Updated: Aug 3
The British Airline Pilots Association (BALPA) said in a statement on Friday that a deal had been struck between the association and the airline. The deal, which was accepted by the 85% of voters, contemplates a 20% temporary pay cut (which will then be reduced to 8% over the following 2 years and ultimately to zero in the long-term) and up to 270 “mandatory redundancies.” Despite the estimations, “the number of redundancies will fall as mitigations take effect”, the statement added.
British Airways' A320neo. Photo by Anselm Ranta | AeroNewsX
However, this deal comes after intense negotiations with BALPA as a response to BA’s initial intentions to furlough 1,255 pilots, who eventually would end up being rehired with new contracts that would likely offer major downgrades in terms of conditions. There will be no “fire and rehire” of pilots, the union noted.
In this matter, UK lawmakers had previously criticized BA for using such a scheme that persuaded employees to accept inferior terms, Reuters has reported.
Likewise, the General Secretary of BALPA, Brian Strutton, lamented over “the fact that (they) were unable to persuade BA to avoid all compulsory redundancies,” describing it as “bitterly disappointing”.
On the other hand, IAG’s CEO Willie Walsh has fiercely defended the measures that the British flag carrier is taking as the only way to survive the devastating effects of the pandemic and also to guarantee future operations. He also warned that the crisis is “going to involve pain for everybody,” and seized a live show on SkyNews to respond to those “who argue that this is opportunism, or that the company don’t need to do this or this can be addressed through temporary measures” by reminding them that “the scale of the challenges that the industry is facing shouldn’t be underestimated.”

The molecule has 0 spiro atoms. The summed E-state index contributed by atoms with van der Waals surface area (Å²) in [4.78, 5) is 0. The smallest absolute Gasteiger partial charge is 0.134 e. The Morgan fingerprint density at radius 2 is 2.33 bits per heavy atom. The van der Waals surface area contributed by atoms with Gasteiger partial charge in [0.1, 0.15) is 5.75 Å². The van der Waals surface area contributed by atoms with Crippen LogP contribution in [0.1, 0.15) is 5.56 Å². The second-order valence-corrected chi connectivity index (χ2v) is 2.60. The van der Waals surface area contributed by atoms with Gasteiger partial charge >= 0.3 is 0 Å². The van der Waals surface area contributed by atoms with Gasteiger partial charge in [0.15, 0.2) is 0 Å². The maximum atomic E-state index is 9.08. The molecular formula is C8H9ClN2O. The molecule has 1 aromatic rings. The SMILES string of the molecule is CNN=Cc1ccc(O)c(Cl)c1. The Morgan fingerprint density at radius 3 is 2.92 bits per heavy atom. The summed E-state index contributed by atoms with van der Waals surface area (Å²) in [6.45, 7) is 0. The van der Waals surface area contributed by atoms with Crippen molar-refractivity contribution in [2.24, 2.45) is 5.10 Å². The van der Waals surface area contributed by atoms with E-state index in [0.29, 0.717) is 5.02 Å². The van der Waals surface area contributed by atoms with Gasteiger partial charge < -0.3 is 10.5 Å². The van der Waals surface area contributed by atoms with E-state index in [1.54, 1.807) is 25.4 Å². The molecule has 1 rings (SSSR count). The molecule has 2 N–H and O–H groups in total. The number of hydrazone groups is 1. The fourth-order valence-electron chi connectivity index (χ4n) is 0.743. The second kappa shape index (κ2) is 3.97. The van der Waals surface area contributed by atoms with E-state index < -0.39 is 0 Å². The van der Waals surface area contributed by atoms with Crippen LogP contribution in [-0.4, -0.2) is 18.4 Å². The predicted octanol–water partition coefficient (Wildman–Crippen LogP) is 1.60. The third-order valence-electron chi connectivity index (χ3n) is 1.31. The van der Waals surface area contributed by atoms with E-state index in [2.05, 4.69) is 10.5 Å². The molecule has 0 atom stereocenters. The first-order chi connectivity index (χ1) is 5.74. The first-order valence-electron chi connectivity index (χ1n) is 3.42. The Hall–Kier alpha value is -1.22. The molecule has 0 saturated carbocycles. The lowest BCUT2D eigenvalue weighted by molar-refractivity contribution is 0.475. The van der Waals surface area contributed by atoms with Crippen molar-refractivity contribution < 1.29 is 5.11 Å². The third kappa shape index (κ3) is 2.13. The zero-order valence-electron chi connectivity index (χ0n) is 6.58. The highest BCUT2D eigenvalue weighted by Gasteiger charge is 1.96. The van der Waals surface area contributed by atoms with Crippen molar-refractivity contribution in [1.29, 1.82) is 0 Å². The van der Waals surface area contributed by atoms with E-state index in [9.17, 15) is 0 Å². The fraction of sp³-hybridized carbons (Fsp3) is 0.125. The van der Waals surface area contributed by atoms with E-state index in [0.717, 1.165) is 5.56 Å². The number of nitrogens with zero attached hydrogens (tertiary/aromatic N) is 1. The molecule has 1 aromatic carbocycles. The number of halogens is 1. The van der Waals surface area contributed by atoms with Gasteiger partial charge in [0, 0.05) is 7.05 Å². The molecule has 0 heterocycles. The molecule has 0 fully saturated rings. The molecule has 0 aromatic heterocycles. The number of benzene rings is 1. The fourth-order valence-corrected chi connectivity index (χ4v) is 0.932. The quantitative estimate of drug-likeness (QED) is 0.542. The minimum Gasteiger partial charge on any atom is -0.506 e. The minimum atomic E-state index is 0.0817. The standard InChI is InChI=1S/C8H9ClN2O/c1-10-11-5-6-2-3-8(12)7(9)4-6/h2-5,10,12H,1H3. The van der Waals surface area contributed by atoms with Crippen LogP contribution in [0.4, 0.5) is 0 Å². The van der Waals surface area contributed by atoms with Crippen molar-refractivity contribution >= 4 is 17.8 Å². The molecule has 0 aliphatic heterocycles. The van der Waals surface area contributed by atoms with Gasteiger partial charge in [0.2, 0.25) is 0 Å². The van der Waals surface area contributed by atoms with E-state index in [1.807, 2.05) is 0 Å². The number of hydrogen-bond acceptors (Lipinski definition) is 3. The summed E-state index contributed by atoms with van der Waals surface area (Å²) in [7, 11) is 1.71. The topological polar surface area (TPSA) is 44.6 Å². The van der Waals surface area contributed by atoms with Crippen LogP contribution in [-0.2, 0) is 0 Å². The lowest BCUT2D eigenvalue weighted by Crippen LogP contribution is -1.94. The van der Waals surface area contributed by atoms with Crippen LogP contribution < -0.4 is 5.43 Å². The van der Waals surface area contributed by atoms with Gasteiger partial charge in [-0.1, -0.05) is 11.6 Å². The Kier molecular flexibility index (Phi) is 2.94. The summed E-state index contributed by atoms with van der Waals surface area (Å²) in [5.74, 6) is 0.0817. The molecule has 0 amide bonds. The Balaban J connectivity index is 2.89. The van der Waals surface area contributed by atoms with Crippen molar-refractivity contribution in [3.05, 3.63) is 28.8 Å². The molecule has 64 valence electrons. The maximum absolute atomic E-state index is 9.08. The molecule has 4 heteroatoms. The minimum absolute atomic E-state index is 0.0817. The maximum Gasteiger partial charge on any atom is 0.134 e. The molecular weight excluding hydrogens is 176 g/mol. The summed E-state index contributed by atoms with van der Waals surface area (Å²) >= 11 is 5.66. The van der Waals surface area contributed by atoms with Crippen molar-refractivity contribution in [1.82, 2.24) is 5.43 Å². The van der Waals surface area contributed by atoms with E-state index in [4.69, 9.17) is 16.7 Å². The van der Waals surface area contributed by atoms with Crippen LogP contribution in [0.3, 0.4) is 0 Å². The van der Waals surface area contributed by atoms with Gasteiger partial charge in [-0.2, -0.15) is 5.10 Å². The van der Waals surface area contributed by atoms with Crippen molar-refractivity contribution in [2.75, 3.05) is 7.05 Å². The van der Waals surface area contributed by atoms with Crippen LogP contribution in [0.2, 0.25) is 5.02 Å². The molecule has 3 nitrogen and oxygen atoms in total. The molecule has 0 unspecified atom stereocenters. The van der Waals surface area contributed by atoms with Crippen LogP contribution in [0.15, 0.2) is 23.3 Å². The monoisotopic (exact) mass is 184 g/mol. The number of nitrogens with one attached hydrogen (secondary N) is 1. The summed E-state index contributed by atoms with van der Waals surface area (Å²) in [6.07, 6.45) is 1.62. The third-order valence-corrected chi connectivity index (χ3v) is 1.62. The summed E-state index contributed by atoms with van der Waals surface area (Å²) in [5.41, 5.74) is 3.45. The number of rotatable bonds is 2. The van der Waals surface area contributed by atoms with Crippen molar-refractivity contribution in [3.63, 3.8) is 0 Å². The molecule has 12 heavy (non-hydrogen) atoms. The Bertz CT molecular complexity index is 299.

However, a BA spokesperson thanked all parties involved in the deal by saying that "this is an incredibly difficult time for everyone at BA and we are grateful to BALPA and our flight operations team for the work they have done to reach this agreement and save hundreds of jobs."
A British Airways A321neo. Photo by Anselm Ranta | AeroNewsX
Parallelly, BA also stressed on the fact that “they do not expect the company to return to 2019 levels of business until at least 2023 and therefore they need to act now to reshape the company for a very different future.”
On Thursday, Willie Walsh told the BBC that the coronavirus crisis was the worst the company has faced in its history, and the carrier insisted that it’s doing its best to save jobs.
British Airways’ parent company IAG recently reported a £3.2bn loss for the first 6 months of the year, compared to the £0.9bn profit for the same period last year.